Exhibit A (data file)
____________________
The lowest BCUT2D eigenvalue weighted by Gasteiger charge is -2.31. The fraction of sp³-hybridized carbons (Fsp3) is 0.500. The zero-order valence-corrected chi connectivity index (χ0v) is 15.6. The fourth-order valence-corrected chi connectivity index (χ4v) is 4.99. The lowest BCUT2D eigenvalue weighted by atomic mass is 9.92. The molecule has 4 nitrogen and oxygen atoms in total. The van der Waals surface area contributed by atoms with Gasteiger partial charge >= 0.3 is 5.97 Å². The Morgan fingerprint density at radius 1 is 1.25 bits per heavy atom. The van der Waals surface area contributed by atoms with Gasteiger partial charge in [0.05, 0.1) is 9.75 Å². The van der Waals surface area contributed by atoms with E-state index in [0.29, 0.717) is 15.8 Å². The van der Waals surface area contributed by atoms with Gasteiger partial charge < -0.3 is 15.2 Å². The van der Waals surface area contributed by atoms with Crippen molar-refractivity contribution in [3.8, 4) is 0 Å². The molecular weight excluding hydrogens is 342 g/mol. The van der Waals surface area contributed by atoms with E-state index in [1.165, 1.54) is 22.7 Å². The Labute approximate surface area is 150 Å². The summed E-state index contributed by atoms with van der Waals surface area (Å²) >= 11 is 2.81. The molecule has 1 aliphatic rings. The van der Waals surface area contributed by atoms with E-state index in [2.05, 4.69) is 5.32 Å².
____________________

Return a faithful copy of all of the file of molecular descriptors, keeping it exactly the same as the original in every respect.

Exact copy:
The lowest BCUT2D eigenvalue weighted by Gasteiger charge is -2.31. The fraction of sp³-hybridized carbons (Fsp3) is 0.500. The zero-order valence-corrected chi connectivity index (χ0v) is 15.6. The fourth-order valence-corrected chi connectivity index (χ4v) is 4.99. The lowest BCUT2D eigenvalue weighted by atomic mass is 9.92. The molecule has 4 nitrogen and oxygen atoms in total. The van der Waals surface area contributed by atoms with Gasteiger partial charge >= 0.3 is 5.97 Å². The Morgan fingerprint density at radius 1 is 1.25 bits per heavy atom. The van der Waals surface area contributed by atoms with Gasteiger partial charge in [0.05, 0.1) is 9.75 Å². The van der Waals surface area contributed by atoms with E-state index in [0.29, 0.717) is 15.8 Å². The van der Waals surface area contributed by atoms with Gasteiger partial charge < -0.3 is 15.2 Å². The van der Waals surface area contributed by atoms with Crippen molar-refractivity contribution in [3.8, 4) is 0 Å². The molecular weight excluding hydrogens is 342 g/mol. The van der Waals surface area contributed by atoms with E-state index in [1.165, 1.54) is 22.7 Å². The Labute approximate surface area is 150 Å². The summed E-state index contributed by atoms with van der Waals surface area (Å²) >= 11 is 2.81. The molecule has 1 aliphatic rings. The van der Waals surface area contributed by atoms with E-state index in [2.05, 4.69) is 5.32 Å².